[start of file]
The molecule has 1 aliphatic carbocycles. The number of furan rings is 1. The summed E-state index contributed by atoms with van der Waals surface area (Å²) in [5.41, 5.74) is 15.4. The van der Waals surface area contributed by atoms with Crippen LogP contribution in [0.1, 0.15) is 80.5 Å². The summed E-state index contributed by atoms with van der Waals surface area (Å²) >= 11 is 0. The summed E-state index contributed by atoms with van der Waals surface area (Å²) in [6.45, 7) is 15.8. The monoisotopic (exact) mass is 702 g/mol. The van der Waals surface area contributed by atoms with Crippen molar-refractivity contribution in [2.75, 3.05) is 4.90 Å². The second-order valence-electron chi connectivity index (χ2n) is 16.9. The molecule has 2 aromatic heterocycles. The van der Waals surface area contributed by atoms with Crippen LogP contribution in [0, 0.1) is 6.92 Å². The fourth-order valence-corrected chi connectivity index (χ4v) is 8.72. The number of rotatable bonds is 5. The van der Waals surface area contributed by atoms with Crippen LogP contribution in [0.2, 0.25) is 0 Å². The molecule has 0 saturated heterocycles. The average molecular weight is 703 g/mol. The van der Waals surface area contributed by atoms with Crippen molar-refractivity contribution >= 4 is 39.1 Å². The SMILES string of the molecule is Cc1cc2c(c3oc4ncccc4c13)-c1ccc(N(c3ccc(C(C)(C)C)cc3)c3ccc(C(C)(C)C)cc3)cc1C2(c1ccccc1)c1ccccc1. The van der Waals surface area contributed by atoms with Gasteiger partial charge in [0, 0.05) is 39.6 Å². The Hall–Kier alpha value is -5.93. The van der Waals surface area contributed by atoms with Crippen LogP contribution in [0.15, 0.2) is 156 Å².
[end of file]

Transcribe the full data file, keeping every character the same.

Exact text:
The molecule has 1 aliphatic carbocycles. The number of furan rings is 1. The summed E-state index contributed by atoms with van der Waals surface area (Å²) in [5.41, 5.74) is 15.4. The van der Waals surface area contributed by atoms with Crippen LogP contribution in [0.1, 0.15) is 80.5 Å². The summed E-state index contributed by atoms with van der Waals surface area (Å²) >= 11 is 0. The summed E-state index contributed by atoms with van der Waals surface area (Å²) in [6.45, 7) is 15.8. The monoisotopic (exact) mass is 702 g/mol. The van der Waals surface area contributed by atoms with Crippen molar-refractivity contribution in [2.75, 3.05) is 4.90 Å². The second-order valence-electron chi connectivity index (χ2n) is 16.9. The molecule has 2 aromatic heterocycles. The van der Waals surface area contributed by atoms with Crippen LogP contribution in [0, 0.1) is 6.92 Å². The fourth-order valence-corrected chi connectivity index (χ4v) is 8.72. The number of rotatable bonds is 5. The van der Waals surface area contributed by atoms with Crippen LogP contribution in [0.2, 0.25) is 0 Å². The molecule has 0 saturated heterocycles. The average molecular weight is 703 g/mol. The van der Waals surface area contributed by atoms with Crippen molar-refractivity contribution >= 4 is 39.1 Å². The SMILES string of the molecule is Cc1cc2c(c3oc4ncccc4c13)-c1ccc(N(c3ccc(C(C)(C)C)cc3)c3ccc(C(C)(C)C)cc3)cc1C2(c1ccccc1)c1ccccc1. The van der Waals surface area contributed by atoms with Gasteiger partial charge in [0, 0.05) is 39.6 Å². The Hall–Kier alpha value is -5.93. The van der Waals surface area contributed by atoms with Crippen LogP contribution in [0.15, 0.2) is 156 Å².